WASHINGTON — Conservative influencer Brandon Straka was sentenced on Monday to three years of probation after he admitted to enthusiastically joining and encouraging the pro-Trump mob that stormed the US Capitol just over a year ago.
Straka had argued against long-term court supervision, but US District Judge Dabney Friedrich found that three years of probation was necessary as an incentive for him to stay out of trouble. The judge also ordered Straka to spend three months on home detention and pay a $5,000 fine. The judge rejected the government’s recommendation of computer monitoring as a condition of probation, finding that Straka’s social media posts, while “deeply troubling” to the extent he defended the storming of the Capitol, didn’t include specific calls for violence.
“[Straka] as well as others who were at the US Capitol on January 6 have a First Amendment right to say and to think whatever they believe. Mr. Straka also has a First Amendment right to share his views with others. But trespassing on restricted grounds is not covered by the First Amendment,” Friedrich said.
Friedrich scoffed at efforts by Straka’s lawyer to suggest he wasn’t aware of the violence taking place by the time he arrived at the Capitol and expressed serious concern about his tweets and public statements defending the breach. Friedrich said she considered his conduct more “egregious” than other cases she’d handled in which people who pleaded guilty to similar offenses in connection with Jan. 6 received probation. But the judge also acknowledged that Straka wasn’t accused of going inside or of committing violence himself.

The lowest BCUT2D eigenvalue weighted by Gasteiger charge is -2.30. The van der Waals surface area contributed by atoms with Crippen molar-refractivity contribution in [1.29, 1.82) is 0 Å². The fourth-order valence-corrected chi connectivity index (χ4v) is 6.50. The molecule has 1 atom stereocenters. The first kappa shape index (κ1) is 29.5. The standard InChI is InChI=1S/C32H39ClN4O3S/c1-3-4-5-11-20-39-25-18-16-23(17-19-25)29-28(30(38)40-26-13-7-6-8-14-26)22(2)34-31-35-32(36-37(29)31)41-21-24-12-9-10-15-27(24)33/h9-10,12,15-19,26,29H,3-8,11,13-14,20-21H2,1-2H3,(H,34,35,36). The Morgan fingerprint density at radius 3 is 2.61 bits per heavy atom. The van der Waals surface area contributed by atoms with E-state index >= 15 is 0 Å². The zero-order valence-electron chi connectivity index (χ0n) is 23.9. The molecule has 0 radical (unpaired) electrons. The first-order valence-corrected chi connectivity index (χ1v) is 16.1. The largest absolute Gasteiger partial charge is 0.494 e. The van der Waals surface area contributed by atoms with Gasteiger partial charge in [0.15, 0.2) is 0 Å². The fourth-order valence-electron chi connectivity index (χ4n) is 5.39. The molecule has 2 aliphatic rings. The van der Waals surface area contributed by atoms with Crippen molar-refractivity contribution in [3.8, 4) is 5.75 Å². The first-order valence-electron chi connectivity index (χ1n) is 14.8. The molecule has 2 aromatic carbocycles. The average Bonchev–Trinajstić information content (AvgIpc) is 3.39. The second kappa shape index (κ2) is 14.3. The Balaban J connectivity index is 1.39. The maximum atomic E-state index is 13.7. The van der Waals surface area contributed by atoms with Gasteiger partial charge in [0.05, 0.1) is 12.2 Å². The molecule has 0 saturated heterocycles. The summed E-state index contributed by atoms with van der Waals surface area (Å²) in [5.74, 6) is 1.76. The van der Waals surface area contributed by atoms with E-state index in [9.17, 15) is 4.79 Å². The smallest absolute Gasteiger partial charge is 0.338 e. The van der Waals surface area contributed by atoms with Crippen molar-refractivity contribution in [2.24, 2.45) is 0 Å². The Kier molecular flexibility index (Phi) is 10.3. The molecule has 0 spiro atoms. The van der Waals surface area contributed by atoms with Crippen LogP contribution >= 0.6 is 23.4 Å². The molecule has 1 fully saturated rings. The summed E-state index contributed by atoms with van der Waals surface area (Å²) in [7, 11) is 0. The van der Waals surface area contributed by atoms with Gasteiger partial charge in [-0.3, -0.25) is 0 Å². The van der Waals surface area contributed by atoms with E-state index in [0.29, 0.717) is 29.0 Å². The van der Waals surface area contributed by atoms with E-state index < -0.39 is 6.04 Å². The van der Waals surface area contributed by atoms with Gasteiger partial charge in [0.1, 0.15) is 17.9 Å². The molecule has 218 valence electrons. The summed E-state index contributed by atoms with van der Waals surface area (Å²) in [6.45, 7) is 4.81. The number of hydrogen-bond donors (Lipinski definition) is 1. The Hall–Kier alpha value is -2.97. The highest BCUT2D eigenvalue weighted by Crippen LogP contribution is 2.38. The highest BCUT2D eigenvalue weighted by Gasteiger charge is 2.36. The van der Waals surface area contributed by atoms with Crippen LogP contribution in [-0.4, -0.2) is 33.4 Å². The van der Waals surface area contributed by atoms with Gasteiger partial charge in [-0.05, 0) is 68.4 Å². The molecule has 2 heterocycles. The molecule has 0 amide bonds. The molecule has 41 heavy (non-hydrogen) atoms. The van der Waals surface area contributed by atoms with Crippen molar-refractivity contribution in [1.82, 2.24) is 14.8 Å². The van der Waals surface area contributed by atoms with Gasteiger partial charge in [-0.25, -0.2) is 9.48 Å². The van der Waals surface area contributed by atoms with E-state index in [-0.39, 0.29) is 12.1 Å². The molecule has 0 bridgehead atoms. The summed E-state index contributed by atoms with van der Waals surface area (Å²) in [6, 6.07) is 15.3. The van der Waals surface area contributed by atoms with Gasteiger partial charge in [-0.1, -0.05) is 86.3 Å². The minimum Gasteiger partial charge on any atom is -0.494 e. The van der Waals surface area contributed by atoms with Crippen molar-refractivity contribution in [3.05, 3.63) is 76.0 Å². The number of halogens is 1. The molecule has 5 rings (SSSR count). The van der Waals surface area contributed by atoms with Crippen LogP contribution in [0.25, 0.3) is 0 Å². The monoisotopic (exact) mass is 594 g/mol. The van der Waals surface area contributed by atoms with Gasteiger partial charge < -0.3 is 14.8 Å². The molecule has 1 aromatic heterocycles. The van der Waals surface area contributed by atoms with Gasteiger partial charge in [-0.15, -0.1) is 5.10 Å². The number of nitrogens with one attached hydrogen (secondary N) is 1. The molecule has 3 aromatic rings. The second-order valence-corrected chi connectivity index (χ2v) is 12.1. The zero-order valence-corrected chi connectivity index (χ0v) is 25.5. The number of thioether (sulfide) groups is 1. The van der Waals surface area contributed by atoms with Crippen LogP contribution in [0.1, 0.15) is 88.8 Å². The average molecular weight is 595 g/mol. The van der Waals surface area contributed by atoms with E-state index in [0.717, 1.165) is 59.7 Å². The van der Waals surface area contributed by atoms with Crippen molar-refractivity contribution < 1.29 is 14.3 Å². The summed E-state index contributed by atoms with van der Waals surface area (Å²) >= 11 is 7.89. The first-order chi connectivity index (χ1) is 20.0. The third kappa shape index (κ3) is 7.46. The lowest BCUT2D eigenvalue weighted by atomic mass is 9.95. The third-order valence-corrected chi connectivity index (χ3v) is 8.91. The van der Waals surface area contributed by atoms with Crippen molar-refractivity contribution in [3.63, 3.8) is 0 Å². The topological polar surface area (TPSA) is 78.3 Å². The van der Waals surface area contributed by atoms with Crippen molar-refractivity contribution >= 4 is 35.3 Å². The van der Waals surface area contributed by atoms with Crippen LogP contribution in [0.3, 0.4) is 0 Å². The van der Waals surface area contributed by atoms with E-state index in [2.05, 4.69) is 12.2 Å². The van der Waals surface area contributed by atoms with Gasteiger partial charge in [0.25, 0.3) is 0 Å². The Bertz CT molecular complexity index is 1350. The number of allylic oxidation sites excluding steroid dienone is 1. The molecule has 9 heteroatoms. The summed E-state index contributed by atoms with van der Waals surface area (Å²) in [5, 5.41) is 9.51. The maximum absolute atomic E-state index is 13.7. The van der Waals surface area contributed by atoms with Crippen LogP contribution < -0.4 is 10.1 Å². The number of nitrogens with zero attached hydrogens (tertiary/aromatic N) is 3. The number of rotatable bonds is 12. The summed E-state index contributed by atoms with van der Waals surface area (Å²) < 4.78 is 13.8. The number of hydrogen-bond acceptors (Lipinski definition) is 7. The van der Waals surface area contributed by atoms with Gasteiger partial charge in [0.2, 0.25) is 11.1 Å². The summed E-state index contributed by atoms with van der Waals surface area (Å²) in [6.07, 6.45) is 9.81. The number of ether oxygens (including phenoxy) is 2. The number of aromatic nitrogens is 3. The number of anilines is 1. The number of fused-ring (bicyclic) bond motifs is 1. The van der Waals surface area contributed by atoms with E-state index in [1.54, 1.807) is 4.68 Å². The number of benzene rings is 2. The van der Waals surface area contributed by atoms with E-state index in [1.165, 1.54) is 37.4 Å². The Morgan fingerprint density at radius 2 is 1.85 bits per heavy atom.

Straka, the founder of the #WalkAway campaign and a self-described “former liberal,” became a conservative commentator and social media influencer after posting a video that went viral in 2018 announcing his decision to leave the Democratic Party. He boosted former president Donald Trump’s lies about fraud in the 2020 election, including social media posts that featured lines such as “We can not allow a transition to [President Joe] Biden under these circumstances” and “It’s time to rise up!”
Straka spoke at a Jan. 5, 2021, “Stop the Steal” rally in Washington, DC, and joined the mob that descended on the Capitol the next day.
The FBI received a string of tips about Straka’s participation in the insurrection. Several witnesses, including an unnamed person who identified themself as a relative, highlighted a video that Straka had posted on Twitter that appeared to show him near an entrance to the Capitol; the video was later removed from the platform, but the relative provided a copy that had been posted on YouTube. In the video, according to the FBI, Straka could be heard urging other people to go inside the Capitol — there was no evidence he entered the building — and to take away a shield from a US Capitol Police officer.
Later in the afternoon, as police worked to clear people out of the building so that Congress could continue certifying the results of the Electoral College, Straka tweeted, “Patriots at the Capitol- HOLD.THE.Line.” He also posted a thread defending the storming of the Capitol, according to excerpts of tweets (his account is not public) that the government included in its court filings.